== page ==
Breeding success of the endemic mara Dolichotis patagonum in relation to habitat selection: conservation implications.
JOURNAL OF ARID ENVIRONMENTS
Año: 2007 vol. 68 p. 9 - 19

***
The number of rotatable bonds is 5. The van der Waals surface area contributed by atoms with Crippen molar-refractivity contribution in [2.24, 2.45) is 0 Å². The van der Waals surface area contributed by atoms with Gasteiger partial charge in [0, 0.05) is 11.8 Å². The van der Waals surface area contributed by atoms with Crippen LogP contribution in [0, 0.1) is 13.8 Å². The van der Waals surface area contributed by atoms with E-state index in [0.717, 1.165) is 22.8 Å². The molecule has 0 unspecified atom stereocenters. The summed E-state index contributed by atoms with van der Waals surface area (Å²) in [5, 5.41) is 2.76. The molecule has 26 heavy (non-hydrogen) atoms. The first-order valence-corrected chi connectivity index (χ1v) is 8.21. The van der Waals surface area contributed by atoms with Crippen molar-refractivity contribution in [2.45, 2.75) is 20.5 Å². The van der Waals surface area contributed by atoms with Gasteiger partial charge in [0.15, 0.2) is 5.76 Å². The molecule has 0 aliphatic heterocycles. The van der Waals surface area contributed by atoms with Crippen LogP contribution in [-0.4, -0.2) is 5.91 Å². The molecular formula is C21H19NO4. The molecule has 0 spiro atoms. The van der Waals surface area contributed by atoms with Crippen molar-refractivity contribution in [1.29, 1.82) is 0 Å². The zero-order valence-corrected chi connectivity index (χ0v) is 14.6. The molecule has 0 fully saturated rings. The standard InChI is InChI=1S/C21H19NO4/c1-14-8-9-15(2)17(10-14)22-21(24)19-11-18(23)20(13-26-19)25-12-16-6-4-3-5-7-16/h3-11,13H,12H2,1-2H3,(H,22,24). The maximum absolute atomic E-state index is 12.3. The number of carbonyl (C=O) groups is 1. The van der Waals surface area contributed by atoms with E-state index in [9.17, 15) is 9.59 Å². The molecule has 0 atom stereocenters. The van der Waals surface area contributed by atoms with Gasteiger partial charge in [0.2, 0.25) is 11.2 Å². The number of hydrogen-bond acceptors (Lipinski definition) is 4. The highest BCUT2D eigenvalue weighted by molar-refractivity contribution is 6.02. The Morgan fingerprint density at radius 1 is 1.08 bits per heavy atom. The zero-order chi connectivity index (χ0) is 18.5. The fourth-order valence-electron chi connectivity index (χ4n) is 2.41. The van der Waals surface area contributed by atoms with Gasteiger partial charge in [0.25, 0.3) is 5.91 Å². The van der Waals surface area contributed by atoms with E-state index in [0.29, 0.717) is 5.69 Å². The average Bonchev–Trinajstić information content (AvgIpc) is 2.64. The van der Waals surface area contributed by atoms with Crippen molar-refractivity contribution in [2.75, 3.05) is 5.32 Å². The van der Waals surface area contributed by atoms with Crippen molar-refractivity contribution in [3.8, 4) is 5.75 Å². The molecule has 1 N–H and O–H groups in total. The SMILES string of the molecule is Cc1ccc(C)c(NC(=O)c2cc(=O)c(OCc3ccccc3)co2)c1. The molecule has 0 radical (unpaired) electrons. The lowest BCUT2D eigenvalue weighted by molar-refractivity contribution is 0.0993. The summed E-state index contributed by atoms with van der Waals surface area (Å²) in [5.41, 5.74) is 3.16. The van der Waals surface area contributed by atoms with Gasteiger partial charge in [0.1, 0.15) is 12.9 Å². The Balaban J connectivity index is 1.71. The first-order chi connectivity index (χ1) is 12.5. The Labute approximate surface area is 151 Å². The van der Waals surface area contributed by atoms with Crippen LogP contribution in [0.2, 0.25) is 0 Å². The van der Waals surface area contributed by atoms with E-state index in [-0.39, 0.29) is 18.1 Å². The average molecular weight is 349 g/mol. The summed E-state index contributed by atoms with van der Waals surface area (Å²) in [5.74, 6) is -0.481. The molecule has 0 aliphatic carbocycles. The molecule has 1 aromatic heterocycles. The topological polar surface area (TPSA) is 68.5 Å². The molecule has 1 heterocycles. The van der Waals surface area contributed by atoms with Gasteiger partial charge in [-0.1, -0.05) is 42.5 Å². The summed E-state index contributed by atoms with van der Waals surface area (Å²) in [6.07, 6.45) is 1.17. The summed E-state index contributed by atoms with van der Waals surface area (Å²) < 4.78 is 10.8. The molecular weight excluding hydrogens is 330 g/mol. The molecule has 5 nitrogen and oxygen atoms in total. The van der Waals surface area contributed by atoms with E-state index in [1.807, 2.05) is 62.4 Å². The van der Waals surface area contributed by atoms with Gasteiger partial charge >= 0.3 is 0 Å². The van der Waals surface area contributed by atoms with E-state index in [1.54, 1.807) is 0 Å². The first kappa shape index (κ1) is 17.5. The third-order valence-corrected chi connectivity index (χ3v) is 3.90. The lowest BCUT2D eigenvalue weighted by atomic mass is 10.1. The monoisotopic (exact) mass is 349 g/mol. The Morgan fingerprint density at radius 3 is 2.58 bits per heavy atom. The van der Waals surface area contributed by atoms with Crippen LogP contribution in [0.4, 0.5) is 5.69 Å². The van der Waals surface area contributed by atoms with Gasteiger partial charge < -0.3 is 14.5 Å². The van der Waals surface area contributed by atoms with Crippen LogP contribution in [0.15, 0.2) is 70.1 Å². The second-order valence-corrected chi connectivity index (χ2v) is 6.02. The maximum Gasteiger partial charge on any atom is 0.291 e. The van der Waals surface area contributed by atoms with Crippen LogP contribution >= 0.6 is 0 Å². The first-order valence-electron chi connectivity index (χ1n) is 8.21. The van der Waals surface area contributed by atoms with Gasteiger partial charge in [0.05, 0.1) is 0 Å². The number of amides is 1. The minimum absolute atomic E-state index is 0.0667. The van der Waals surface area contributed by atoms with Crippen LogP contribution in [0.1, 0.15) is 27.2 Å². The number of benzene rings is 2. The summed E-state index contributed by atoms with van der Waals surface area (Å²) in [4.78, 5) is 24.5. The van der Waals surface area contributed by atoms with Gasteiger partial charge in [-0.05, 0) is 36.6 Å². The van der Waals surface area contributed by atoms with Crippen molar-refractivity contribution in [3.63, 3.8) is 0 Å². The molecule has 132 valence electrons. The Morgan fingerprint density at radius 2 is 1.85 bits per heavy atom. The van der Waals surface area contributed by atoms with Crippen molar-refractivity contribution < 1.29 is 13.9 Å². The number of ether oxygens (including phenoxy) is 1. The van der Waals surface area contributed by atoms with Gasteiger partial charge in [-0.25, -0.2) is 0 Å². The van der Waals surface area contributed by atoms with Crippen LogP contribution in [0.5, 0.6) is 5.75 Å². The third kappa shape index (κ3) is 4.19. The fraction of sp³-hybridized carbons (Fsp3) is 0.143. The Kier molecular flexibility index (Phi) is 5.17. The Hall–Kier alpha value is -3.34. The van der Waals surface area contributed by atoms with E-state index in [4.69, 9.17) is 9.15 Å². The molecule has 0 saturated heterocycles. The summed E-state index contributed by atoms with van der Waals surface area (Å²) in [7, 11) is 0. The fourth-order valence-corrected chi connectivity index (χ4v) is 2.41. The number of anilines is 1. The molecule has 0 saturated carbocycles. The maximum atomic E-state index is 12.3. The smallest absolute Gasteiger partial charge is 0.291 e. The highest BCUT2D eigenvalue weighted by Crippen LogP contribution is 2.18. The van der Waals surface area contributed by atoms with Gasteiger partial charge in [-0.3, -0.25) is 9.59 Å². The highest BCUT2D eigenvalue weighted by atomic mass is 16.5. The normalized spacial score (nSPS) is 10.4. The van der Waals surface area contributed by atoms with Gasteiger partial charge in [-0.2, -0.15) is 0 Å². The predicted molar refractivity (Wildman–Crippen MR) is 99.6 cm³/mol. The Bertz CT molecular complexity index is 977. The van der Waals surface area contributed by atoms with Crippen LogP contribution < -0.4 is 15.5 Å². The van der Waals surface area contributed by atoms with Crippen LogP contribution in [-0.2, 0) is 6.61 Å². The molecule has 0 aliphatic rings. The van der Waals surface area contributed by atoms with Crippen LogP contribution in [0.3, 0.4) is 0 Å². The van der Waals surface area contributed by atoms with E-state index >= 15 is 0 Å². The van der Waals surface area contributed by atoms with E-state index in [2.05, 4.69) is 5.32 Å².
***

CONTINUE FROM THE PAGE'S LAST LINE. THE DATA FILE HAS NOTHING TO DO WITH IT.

Although maras (Dolichotis patagonum) are among the most representative mammals of South America, knowledge on the ecological processes affecting their conservation is scarce. In particular, the study of habitat requirements and its relationship with breeding success is necessary to identify possible threats and develop conservation action for this endemic mammal. I investigated hábitat selection patterns by maras and their relationship with breeding success in Penı´nsula Valde´ s, Argentine Patagonia. Maras bred from mid-August to late December, and they tended to build the breeding warrens in open, grass-dominated habitats more than expected while avoided closed habitats dominated by taller shrubs. Mean number of breeding adults per warren was 4.26, while mean number of pups born per warren was 4.46. Overall, 30 (45%) of 67 pups survived until the 6th week of life, but pups born in warrens located in open habitats survived significantly better than pups born in warrens located in closed habitats (50% vs. 30% of the pups born). As grass-dominated áreas uphold the highest densities of domestic sheep and habitat modification due to overgrazing is a widespread process across arid Patagonia, effects on the availability of suitable breeding sites for maras are likely to occur and require further investigation.